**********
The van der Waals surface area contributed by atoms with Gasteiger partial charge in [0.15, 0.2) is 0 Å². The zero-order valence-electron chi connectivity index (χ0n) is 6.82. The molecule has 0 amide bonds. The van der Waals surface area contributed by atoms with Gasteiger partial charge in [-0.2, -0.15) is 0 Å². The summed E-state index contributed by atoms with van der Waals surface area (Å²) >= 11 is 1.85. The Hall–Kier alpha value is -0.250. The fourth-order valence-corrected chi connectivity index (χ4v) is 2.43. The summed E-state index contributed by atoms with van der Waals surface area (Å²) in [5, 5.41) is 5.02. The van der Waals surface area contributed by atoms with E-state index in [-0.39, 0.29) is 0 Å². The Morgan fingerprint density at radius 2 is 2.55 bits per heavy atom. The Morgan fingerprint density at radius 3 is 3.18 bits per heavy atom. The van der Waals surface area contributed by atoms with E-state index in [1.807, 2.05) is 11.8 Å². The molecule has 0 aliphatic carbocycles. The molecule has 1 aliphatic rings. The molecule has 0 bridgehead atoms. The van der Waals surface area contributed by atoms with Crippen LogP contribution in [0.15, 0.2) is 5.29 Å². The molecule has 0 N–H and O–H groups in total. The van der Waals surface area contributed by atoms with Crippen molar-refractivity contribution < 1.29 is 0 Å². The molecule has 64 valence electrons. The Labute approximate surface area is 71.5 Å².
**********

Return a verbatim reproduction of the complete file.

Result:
The van der Waals surface area contributed by atoms with Gasteiger partial charge in [0.15, 0.2) is 0 Å². The zero-order valence-electron chi connectivity index (χ0n) is 6.82. The molecule has 0 amide bonds. The van der Waals surface area contributed by atoms with Gasteiger partial charge in [-0.2, -0.15) is 0 Å². The summed E-state index contributed by atoms with van der Waals surface area (Å²) >= 11 is 1.85. The Hall–Kier alpha value is -0.250. The fourth-order valence-corrected chi connectivity index (χ4v) is 2.43. The summed E-state index contributed by atoms with van der Waals surface area (Å²) in [5, 5.41) is 5.02. The van der Waals surface area contributed by atoms with E-state index in [-0.39, 0.29) is 0 Å². The Morgan fingerprint density at radius 2 is 2.55 bits per heavy atom. The Morgan fingerprint density at radius 3 is 3.18 bits per heavy atom. The van der Waals surface area contributed by atoms with E-state index in [1.807, 2.05) is 11.8 Å². The molecule has 0 aliphatic carbocycles. The molecule has 1 aliphatic rings. The molecule has 0 bridgehead atoms. The van der Waals surface area contributed by atoms with Crippen LogP contribution in [0.15, 0.2) is 5.29 Å². The molecule has 0 N–H and O–H groups in total. The van der Waals surface area contributed by atoms with Crippen molar-refractivity contribution < 1.29 is 0 Å². The molecule has 64 valence electrons. The Labute approximate surface area is 71.5 Å².